How about the low heart disease in the French, who indulge in cheese and wine?

And how about fish? Can’t eat that either? The Japanese diet, high on fish, has been shown to be one of the healthiest in the world. Huh?

So....who to believe?

PETA is firmly behind the push for vegan diets and they provide much of the so-called "research". Do I really want to follow a diet/agenda pushed by these people? These are the same folks who protested the temporary use of a pig's liver in a human because the pig's consent had not been obtained!!!! Laughable.

You can probably find "Knives Over Forks" at your local library.

Fayard's picture
Fayard
Posts: 343
Joined: May 2011

Thank you for your input.
Yes, I add vegan protein, but it tastes like h...!

I do take supplements, but not much.
Currently I am only taking Vitamin D and C, B12 and Calcium.

I watch the documentary in Netflix.
The muscle building is a great idea. I am doing yoga about 3 timer per week, walking 5 nd nw I am starting on light weights every other day.

jazzy1's picture
jazzy1
Posts: 1387
Joined: Mar 2010

What's the name of your vegan protein? I do love mine and think I mentioned it to you, WHEY TO HEALTH. All protein and nothing else added, plus "organic". How much protein to get in your diet each day? My nutritionist suggested according to my weight, should be around 50 grams....I'm right there!

The weights are what's the best for building bone density. My hubbie used to own gyms many moons ago so tend to follow his advice. Walking is okay for this, but the best is free weights or even the weights at the gym via machines. Works our muscles deep and forces them to move. I do free weights at our home gym once per week and add on the other machines at the gym another day.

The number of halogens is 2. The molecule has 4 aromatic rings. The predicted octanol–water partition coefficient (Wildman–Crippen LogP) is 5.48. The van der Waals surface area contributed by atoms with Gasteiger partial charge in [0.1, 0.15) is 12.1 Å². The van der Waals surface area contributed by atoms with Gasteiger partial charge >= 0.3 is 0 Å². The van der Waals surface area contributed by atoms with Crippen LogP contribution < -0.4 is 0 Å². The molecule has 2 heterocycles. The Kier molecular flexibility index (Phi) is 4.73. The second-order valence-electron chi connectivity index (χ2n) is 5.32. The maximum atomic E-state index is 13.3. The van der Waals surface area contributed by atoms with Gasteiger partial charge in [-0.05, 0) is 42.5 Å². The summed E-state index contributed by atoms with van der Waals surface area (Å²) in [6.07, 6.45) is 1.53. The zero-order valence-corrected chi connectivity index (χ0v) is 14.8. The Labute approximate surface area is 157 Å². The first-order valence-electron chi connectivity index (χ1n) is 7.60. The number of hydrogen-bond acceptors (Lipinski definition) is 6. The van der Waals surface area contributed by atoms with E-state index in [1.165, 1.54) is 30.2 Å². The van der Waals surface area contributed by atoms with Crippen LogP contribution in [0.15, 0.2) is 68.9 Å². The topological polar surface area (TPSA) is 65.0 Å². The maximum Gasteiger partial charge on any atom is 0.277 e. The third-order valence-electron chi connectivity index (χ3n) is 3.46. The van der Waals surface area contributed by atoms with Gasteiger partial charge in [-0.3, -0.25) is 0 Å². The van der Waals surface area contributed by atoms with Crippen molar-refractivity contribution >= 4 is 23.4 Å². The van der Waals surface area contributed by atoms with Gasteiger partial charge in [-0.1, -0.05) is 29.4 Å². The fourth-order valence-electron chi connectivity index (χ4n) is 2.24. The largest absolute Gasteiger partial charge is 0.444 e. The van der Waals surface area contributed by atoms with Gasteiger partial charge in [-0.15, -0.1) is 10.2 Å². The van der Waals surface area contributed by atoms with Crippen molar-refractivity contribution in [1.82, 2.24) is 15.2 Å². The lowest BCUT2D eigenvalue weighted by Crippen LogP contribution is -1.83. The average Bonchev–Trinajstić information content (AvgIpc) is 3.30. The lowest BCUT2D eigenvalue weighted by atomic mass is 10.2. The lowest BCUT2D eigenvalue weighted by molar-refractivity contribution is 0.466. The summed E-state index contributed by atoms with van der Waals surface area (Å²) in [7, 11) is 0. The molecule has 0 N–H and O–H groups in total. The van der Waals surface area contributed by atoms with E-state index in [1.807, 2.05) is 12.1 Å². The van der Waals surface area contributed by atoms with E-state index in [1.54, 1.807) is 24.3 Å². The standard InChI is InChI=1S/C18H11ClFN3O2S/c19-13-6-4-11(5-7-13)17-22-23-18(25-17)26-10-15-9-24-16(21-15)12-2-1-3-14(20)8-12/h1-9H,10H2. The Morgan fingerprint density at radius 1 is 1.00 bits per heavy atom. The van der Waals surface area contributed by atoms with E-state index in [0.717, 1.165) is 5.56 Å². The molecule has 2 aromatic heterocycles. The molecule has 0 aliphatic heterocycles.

We all do what's best for us as most don't have weights at home or gym memberships. Sand filled, gallon milk cartons are great, or just a plain brick to lift above your head. All excellent!!

Jan

RoseyR
Posts: 464
Joined: Feb 2011

Of course we're all still struggling with this question--since major studies of diet's impact on cancer patients are so few. Claudia has sent us a lot of useful tips, of course, but despite all of those messages and great ones from Jill, as well, I too am still struggling with the question: what is the best comprehensive diet for us?

I too am not SURE that going totally vegan is the answer--for the following reasons:

1) The Mediterranean diet is touted by many doctors (including alternative doctors such as Bruce West) as the healthiest in the world. West repeatedly says that the last thing he would recommend to a cancer patient is a "very lowfat diet." His own mother allegedly has survived metastatic uterine cancer (to the lungs) for nine years now via the Meditteranean diet and supplements (thymic peptides, etc) from Standard Process Labs.

3) Dr. Russell Blaylock heartily recommends olive oil for cancer patients because of its squalene and recommends taking curcumn capsules with a tablespooon of olive oil.

4) The book Anti-Cancer also extolls olive oil and Mediterranean diet.

5) Even doctors with a very radical approach to treating cancer such as Nicholas Gonzalez of Manhattan recommend organic meat a few times a week depending on their patients' blood type; some do better as vegetarians; others do not.

6) My own integrative doctor, an MD from U Penn, studied integrative medicine for six years in Eastern Europe, where a "lactovegetarian diet" was deemed the best approach to treating cancer. Obviously any dairy consumed needs to be organic, but he assured me a few days ago that eating cheese ocasionally, esp goat and sheep cheese, is just fine. (Curiously, since I've been eating goat-cheese and fig sandwiches with arugula two to three times a week for lunch, for just thte past two weeks, I've been feeling better. I hardly EVER had cheese or dairy IN the preceding nine months, by the way. However, I DO have why protein for breakfast every day--the brand is "Whey 2 Go," recommended by the doctor who treated Schreiber for years.